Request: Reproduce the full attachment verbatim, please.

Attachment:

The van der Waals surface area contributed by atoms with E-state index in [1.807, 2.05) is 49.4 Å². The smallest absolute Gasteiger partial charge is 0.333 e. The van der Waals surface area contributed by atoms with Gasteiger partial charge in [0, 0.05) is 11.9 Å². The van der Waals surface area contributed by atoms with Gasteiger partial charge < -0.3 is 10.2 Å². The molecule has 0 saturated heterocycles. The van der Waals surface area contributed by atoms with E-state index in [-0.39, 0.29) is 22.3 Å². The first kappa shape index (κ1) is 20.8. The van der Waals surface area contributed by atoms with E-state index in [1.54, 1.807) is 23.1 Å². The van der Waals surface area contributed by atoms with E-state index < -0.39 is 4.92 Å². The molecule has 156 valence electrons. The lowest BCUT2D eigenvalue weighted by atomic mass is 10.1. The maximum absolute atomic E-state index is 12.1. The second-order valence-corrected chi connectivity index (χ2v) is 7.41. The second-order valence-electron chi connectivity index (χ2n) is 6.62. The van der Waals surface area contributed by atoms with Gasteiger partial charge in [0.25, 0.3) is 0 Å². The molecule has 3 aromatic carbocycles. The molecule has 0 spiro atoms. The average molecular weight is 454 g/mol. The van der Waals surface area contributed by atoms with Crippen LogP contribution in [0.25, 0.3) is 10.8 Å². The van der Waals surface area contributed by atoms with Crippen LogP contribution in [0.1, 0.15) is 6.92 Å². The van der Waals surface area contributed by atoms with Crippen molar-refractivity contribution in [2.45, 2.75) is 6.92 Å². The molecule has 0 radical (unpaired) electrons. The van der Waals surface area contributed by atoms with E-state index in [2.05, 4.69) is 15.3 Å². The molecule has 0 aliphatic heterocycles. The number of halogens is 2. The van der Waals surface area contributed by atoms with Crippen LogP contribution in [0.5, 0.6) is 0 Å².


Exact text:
The van der Waals surface area contributed by atoms with E-state index in [1.807, 2.05) is 49.4 Å². The smallest absolute Gasteiger partial charge is 0.333 e. The van der Waals surface area contributed by atoms with Gasteiger partial charge in [0, 0.05) is 11.9 Å². The van der Waals surface area contributed by atoms with Gasteiger partial charge < -0.3 is 10.2 Å². The molecule has 0 saturated heterocycles. The van der Waals surface area contributed by atoms with E-state index in [-0.39, 0.29) is 22.3 Å². The first kappa shape index (κ1) is 20.8. The van der Waals surface area contributed by atoms with E-state index in [1.54, 1.807) is 23.1 Å². The van der Waals surface area contributed by atoms with E-state index < -0.39 is 4.92 Å². The molecule has 156 valence electrons. The lowest BCUT2D eigenvalue weighted by atomic mass is 10.1. The maximum absolute atomic E-state index is 12.1. The second-order valence-corrected chi connectivity index (χ2v) is 7.41. The second-order valence-electron chi connectivity index (χ2n) is 6.62. The van der Waals surface area contributed by atoms with Gasteiger partial charge in [0.25, 0.3) is 0 Å². The molecule has 3 aromatic carbocycles. The molecule has 0 spiro atoms. The average molecular weight is 454 g/mol. The van der Waals surface area contributed by atoms with Crippen LogP contribution in [0.25, 0.3) is 10.8 Å². The van der Waals surface area contributed by atoms with Crippen LogP contribution in [0.1, 0.15) is 6.92 Å². The van der Waals surface area contributed by atoms with Crippen molar-refractivity contribution in [2.45, 2.75) is 6.92 Å². The molecule has 0 radical (unpaired) electrons. The van der Waals surface area contributed by atoms with E-state index in [2.05, 4.69) is 15.3 Å². The molecule has 0 aliphatic heterocycles. The number of halogens is 2. The van der Waals surface area contributed by atoms with Crippen LogP contribution in [0.5, 0.6) is 0 Å².